They come in all shapes and sizes and, in worst case scenarios, their bones are broken, their spines compressed, and their joints are violently twisted and torn out of place. But instead of being rushed to the nearest hospital, a crash test dummy is slammed into walls, poles, and other vehicles with unblinking resilience. Teams of engineers collect the recorded crash data, replace any of the dummies' broken parts, and quickly get back to the job of making cars safer.
Far from being simply a human-sized hunk of unthinking steel and foam rubber, today's crash test dummies are high-tech instruments that help save countless lives. At General Motors' Anthropomorphic Test Device (ATD) lab in Milford, Michigan, crash dummies record and transmit data 10,000 times a second. Wired with up to 80 sensors, they're able to tell safety engineers exactly how much and what kind of forces have been endured during a crash.
"Crash tests give you a baseline," says Jack Jensen, a GM safety engineer and Technical Fellow who oversees the automaker's "dummy lab" in Milford. "The game changer has been the number of dummies and configurations," he explains. "The different types and sizes allow us to run crash tests in a wide variety of conditions." GM has approximately $25 million invested in what Jensen likes to refer to as the automaker's "family" of roughly 200 crash dummies.
Like any family, the members come in a wide variety of ages and size. These range anywhere from a 6-foot-tall 233-pound adult male to a dummy representing a 5-foot, 105-pound female. There are dummies built to simulate children, toddlers, and even newborns. Each is a sophisticated piece of machinery loaded with sensors to record the force of an impact. The most advanced new models cost upward of $400,000.
In some cases, plastic bones and steel with rubber-reinforced rib cages are included in the design—to better mimic the effects a crash might have on the flesh and bone of a human body. The basic structure of any dummy is a robust steel skeleton, covered in a mixture of rubber, vinyl and foam. General Motors set the template for crash test dummy designs with its Hybrid III model, developed back in the 1970s.
For every physical crash test involving a vehicle and dummy, an automaker will run hundreds of computer simulations to back up the data and perform countless other crash scenarios. These virtual simulations take into consideration everything from an occupant's size to weather conditions and a vehicle's grip on the road. Yet even in today's digital age, crash test dummies are proving vitally important to vehicle safety. Modern crash dummies not only come in a wide range of sizes, they're routinely built to handle specific jobs such as front, side or rear-impact collisions.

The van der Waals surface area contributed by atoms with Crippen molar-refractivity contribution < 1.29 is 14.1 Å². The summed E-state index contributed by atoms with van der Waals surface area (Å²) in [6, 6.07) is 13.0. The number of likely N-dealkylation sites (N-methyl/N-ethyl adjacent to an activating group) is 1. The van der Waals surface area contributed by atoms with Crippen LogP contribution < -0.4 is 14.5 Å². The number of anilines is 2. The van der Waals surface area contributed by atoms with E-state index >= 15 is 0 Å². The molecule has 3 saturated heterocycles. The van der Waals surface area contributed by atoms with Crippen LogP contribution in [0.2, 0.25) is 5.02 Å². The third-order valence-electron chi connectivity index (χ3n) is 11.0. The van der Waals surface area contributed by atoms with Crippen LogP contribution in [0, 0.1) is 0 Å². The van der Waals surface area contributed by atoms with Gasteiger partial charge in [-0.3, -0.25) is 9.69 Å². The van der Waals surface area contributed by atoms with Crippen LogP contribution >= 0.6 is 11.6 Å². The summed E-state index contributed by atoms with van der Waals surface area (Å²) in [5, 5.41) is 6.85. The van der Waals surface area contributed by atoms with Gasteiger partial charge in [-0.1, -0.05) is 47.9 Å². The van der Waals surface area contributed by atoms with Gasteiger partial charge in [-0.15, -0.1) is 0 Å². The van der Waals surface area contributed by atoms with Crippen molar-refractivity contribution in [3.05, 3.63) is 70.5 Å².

Professor Lotta Jakobsson, technical specialist at Volvo Cars Safety Center in Gothenburg, Sweden, oversaw development of anti-whiplash technology and a crash dummy built to record rear-end collisions. Jointly developed by Volvo, Saab, Chalmer's Technical University of Sweden and Autoliv, the BioRID (Rear Impact Dummy) aided in the development of safety devices to lessen whiplash and other loads on the human body specific to rear-end accidents. Automakers around the world have now adopted this dummy for their own testing purposes.
"Even a door handle has safety aspects," explains Jakobsson, detailing all the safety criteria that must be taken into consideration when designing any new vehicle. "After all, you have to be able to open a door after a crash." Working with a team of roughly 100 safety engineers, the design department, Jakobsson says up to five crash tests can be conducted each day at safety lab.
This includes the partial offset crash test, in which a vehicle hits a fixed barrier or pole with only a small part of its front structure. Developed by Volvo in the 1990s, this test puts a tremendous stress on the vehicle—not to mention its occupants by directing forces through a narrower region of the bodywork and chassis. Volvo has designed a crash dummy with a modified shoulder design to better record the unique twisting forces in this grueling test.
After their working careers are over, some lucky crash dummies are even granted the benefit of a peaceful retirement. This summer, after 15 years of dutiful service, GM's dummy model 50H-1 went into official retirement when it was donated to the Smithsonian National Museum for American History in Washington, D.C. Despite losing innumerable arms and legs in the line of duty, 50H-1 is now wholly intact and part of the Smithsonian's display dedicated to automotive safety artifacts.